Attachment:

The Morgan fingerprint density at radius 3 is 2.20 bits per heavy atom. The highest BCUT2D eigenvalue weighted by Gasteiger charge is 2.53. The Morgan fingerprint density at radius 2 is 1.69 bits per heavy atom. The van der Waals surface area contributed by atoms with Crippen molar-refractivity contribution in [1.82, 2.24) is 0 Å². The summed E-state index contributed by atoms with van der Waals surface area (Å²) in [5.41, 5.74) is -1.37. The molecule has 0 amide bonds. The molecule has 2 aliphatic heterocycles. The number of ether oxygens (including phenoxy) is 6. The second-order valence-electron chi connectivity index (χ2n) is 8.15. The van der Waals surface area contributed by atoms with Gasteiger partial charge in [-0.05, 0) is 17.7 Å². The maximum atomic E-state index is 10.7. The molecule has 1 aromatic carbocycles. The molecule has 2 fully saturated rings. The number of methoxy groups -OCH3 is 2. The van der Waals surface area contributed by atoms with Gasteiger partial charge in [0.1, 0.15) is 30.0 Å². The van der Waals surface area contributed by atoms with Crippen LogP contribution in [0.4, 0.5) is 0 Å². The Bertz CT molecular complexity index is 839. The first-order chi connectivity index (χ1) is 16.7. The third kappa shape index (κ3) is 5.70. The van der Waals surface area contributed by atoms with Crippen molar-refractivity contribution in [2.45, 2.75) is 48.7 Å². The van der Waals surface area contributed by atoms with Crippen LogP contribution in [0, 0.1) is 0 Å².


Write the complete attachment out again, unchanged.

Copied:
The Morgan fingerprint density at radius 3 is 2.20 bits per heavy atom. The highest BCUT2D eigenvalue weighted by Gasteiger charge is 2.53. The Morgan fingerprint density at radius 2 is 1.69 bits per heavy atom. The van der Waals surface area contributed by atoms with Crippen molar-refractivity contribution in [1.82, 2.24) is 0 Å². The summed E-state index contributed by atoms with van der Waals surface area (Å²) in [5.41, 5.74) is -1.37. The molecule has 0 amide bonds. The molecule has 2 aliphatic heterocycles. The number of ether oxygens (including phenoxy) is 6. The second-order valence-electron chi connectivity index (χ2n) is 8.15. The van der Waals surface area contributed by atoms with Gasteiger partial charge in [-0.05, 0) is 17.7 Å². The maximum atomic E-state index is 10.7. The molecule has 1 aromatic carbocycles. The molecule has 2 fully saturated rings. The number of methoxy groups -OCH3 is 2. The van der Waals surface area contributed by atoms with Gasteiger partial charge in [0.1, 0.15) is 30.0 Å². The van der Waals surface area contributed by atoms with Crippen LogP contribution in [0.4, 0.5) is 0 Å². The Bertz CT molecular complexity index is 839. The first-order chi connectivity index (χ1) is 16.7. The third kappa shape index (κ3) is 5.70. The van der Waals surface area contributed by atoms with Crippen molar-refractivity contribution in [2.45, 2.75) is 48.7 Å². The van der Waals surface area contributed by atoms with Crippen LogP contribution in [0, 0.1) is 0 Å².